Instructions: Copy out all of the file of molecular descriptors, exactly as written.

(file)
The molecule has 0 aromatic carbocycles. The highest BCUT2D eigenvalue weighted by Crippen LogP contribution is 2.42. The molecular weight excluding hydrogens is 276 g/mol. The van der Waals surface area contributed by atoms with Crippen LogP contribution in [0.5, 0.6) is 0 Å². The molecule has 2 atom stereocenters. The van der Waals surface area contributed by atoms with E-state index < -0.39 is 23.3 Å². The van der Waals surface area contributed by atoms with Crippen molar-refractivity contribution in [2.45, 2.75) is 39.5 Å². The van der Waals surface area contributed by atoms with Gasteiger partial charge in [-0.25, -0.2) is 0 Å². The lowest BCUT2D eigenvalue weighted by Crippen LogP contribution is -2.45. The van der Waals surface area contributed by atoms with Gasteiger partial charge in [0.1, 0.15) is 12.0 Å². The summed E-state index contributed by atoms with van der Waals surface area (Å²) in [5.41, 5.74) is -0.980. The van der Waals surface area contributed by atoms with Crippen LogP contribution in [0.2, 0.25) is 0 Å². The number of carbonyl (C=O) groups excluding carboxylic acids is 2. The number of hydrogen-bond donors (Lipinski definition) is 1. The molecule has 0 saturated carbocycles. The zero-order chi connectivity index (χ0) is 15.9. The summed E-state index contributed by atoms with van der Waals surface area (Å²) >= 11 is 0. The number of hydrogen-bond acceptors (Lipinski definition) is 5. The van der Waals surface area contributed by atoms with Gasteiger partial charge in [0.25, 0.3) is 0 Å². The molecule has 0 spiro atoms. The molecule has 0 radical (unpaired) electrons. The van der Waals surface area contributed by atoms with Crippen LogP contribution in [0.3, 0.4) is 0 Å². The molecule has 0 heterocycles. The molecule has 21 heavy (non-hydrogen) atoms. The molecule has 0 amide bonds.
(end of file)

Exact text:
The molecule has 0 aromatic carbocycles. The highest BCUT2D eigenvalue weighted by Crippen LogP contribution is 2.42. The molecular weight excluding hydrogens is 276 g/mol. The van der Waals surface area contributed by atoms with Crippen LogP contribution in [0.5, 0.6) is 0 Å². The molecule has 2 atom stereocenters. The van der Waals surface area contributed by atoms with E-state index < -0.39 is 23.3 Å². The van der Waals surface area contributed by atoms with Crippen molar-refractivity contribution in [2.45, 2.75) is 39.5 Å². The van der Waals surface area contributed by atoms with Gasteiger partial charge in [-0.25, -0.2) is 0 Å². The lowest BCUT2D eigenvalue weighted by Crippen LogP contribution is -2.45. The van der Waals surface area contributed by atoms with Gasteiger partial charge in [0.1, 0.15) is 12.0 Å². The summed E-state index contributed by atoms with van der Waals surface area (Å²) in [5.41, 5.74) is -0.980. The van der Waals surface area contributed by atoms with Crippen LogP contribution in [0.2, 0.25) is 0 Å². The number of carbonyl (C=O) groups excluding carboxylic acids is 2. The number of hydrogen-bond donors (Lipinski definition) is 1. The molecule has 0 saturated carbocycles. The zero-order chi connectivity index (χ0) is 15.9. The summed E-state index contributed by atoms with van der Waals surface area (Å²) >= 11 is 0. The number of hydrogen-bond acceptors (Lipinski definition) is 5. The van der Waals surface area contributed by atoms with Gasteiger partial charge in [0.25, 0.3) is 0 Å². The molecule has 0 spiro atoms. The molecule has 0 radical (unpaired) electrons. The van der Waals surface area contributed by atoms with Crippen LogP contribution in [0.3, 0.4) is 0 Å². The molecule has 0 heterocycles. The molecule has 21 heavy (non-hydrogen) atoms. The molecule has 0 amide bonds.